Divergent Trilogy – Review

Over the years I’ve tried to read books that are popular with my students on campus, from The Hunger Games to The Fault in Our Stars.  This year it seems like all of my students, mostly female though a few males, are reading Divergent.  I wanted to be able to enter the conversation so I read them.

The first book, Divergent, starts in the classic “not too distant future” where things have not gone well.  Unlike other dystopian novels this one centers on and stays within the confines of Chicago.  Of course, none of the characters call it that, they simply refer to it as the city.  In this city the entire society is grouped into five factions: Dauntless, Erudite, Amity, Abnegation and Candor.  Each faction values one particular character trait.  Children are born and raised in a faction but upon their 16th birthday they must choose which faction to be in for the rest of their lives.

There is a sixth group of people, the factionless, who are not part of any faction.  They serve as the untouchables, the lowest caste, in the story.  If you fail out of initiation to your faction you end up here.

It is easy to see why this book is popular – it has so many elements of other recent bestsellers as to wonder if there is a formula out there that all these authors have access to.  We get the sorting hat ceremony and grouping with like-minded people (Harry Potter) set in the dystopian future world where a young heroine must fight against all odds to some sort of victory (The Hunger Games)  In preparation for this we see lots of training for war (Ender’s Game).  The heroine here is Tris.  She grew up in the self-denying Abnegation faction only to turn to the wreckless warrior Dauntless faction.  We learn early on that Tris is “Divergent” which means she possesses faculties of more than one faction.  In other words, she does not fit societies desired mold and this makes her a threat.

I enjoyed Divergent much more then the other two books in the series.  Upon reflection there were some red-flags there that point to larger problems in the second two books, but overall I found it an exciting and fun read.

For me, the problems came right away in book two.  By problems I mean plot-holes large enough to drive a truck through.  First of all, the climax of the first book comes when the Erudite (smart people) faction injects all the Dauntless with a serum, turning them into mindless, obedient robots.  The Erudite then begin to use the Dauntless to murder all the Abnegation.  Thankfully Divergent folks are immune to such serum so Tris, and the love of her life Four (yes, that’s his real name), save the day and stop the killing.  In the second book we discover that half the Dauntless have joined the Erudite, leading to a split in the faction.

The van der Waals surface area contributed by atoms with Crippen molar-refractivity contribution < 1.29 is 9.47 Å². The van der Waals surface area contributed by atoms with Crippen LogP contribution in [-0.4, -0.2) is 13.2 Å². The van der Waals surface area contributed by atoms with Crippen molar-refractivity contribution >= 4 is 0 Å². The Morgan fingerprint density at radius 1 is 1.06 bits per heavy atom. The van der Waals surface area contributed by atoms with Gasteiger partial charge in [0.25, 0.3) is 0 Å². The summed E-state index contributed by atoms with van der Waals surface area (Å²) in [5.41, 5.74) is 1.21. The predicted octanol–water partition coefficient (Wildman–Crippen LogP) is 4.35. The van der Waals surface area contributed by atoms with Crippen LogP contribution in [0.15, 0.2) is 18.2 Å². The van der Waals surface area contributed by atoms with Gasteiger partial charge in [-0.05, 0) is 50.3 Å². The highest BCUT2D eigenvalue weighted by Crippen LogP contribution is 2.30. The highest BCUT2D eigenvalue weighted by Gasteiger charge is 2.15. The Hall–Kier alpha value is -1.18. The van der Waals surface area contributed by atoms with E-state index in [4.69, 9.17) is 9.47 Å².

No explanation is given as to why they would do this.  And it defies understanding.  You are brainwashed, forced to murder people, come out of the brainwashing and decide to join those guys?  The story had presented maybe a few Dauntless members who would go for joining Erudite, but having half was simply unbelievable.

Another huge plot hole comes when we find out Uriah, a member of Dauntless and friend of Tris, is also Divergent.  Okay, so where was he at the end of book one?  If he is Divergent, he wouldn’t have been under the serum.  This would not be a plot hole if he simply explained where he was (“So all my friends were killing people and I tried to stop them but, gee-whiz Tris, you and Four stopped them first!“).  No explanation is ever given.

There are other problems: who is keeping the trains running as society falls apart?  What exactly does Candor, a people who always tell the truth, do in society?  Are they all lawyers, and if so, how has a society with 1/5 lawyers even survived this long?

I found the third book a bit better then the second if for no other reason then they leave the city, thus expanding the world and giving us the opportunity to see what else is going on.  It turns out Chicago is a huge social experiment in the hopes of creating genetically pure people to then reinvigorate society.  How exactly this works is not really explained other than some vague talk of genes, but at least we find out what is out there.  Of course, therein is the problem with this book.  It takes us in a whole new direction from previous books with little explanation and introduces us to new characters who are not developed enough for us to care whether they live or die.